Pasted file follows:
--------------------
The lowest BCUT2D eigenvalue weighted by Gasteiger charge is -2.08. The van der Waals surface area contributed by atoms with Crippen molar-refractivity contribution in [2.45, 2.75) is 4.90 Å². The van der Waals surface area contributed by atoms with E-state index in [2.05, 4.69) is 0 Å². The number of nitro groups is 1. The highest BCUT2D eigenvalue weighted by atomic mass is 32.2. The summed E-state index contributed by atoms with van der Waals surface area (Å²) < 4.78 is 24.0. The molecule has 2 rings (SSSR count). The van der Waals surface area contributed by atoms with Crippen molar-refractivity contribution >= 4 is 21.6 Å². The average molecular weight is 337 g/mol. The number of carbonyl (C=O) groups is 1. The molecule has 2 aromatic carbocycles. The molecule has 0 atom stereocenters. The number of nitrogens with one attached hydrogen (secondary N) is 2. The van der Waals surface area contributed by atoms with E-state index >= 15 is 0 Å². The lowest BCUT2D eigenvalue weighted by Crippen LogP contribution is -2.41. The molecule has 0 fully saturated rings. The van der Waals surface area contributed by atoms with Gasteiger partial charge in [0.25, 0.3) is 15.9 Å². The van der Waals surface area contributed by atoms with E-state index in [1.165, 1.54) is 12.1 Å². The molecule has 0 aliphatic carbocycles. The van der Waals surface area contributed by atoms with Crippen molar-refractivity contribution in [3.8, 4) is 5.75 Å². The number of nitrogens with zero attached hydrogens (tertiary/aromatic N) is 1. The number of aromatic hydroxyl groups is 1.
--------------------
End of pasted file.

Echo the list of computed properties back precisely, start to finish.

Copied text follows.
The lowest BCUT2D eigenvalue weighted by Gasteiger charge is -2.08. The van der Waals surface area contributed by atoms with Crippen molar-refractivity contribution in [2.45, 2.75) is 4.90 Å². The van der Waals surface area contributed by atoms with E-state index in [2.05, 4.69) is 0 Å². The number of nitro groups is 1. The highest BCUT2D eigenvalue weighted by atomic mass is 32.2. The summed E-state index contributed by atoms with van der Waals surface area (Å²) < 4.78 is 24.0. The molecule has 2 rings (SSSR count). The van der Waals surface area contributed by atoms with Crippen molar-refractivity contribution >= 4 is 21.6 Å². The average molecular weight is 337 g/mol. The number of carbonyl (C=O) groups is 1. The molecule has 2 aromatic carbocycles. The molecule has 0 atom stereocenters. The number of nitrogens with one attached hydrogen (secondary N) is 2. The van der Waals surface area contributed by atoms with E-state index >= 15 is 0 Å². The lowest BCUT2D eigenvalue weighted by Crippen LogP contribution is -2.41. The molecule has 0 fully saturated rings. The van der Waals surface area contributed by atoms with Gasteiger partial charge in [0.25, 0.3) is 15.9 Å². The van der Waals surface area contributed by atoms with E-state index in [1.165, 1.54) is 12.1 Å². The molecule has 0 aliphatic carbocycles. The van der Waals surface area contributed by atoms with Crippen molar-refractivity contribution in [3.8, 4) is 5.75 Å². The number of nitrogens with zero attached hydrogens (tertiary/aromatic N) is 1. The number of aromatic hydroxyl groups is 1.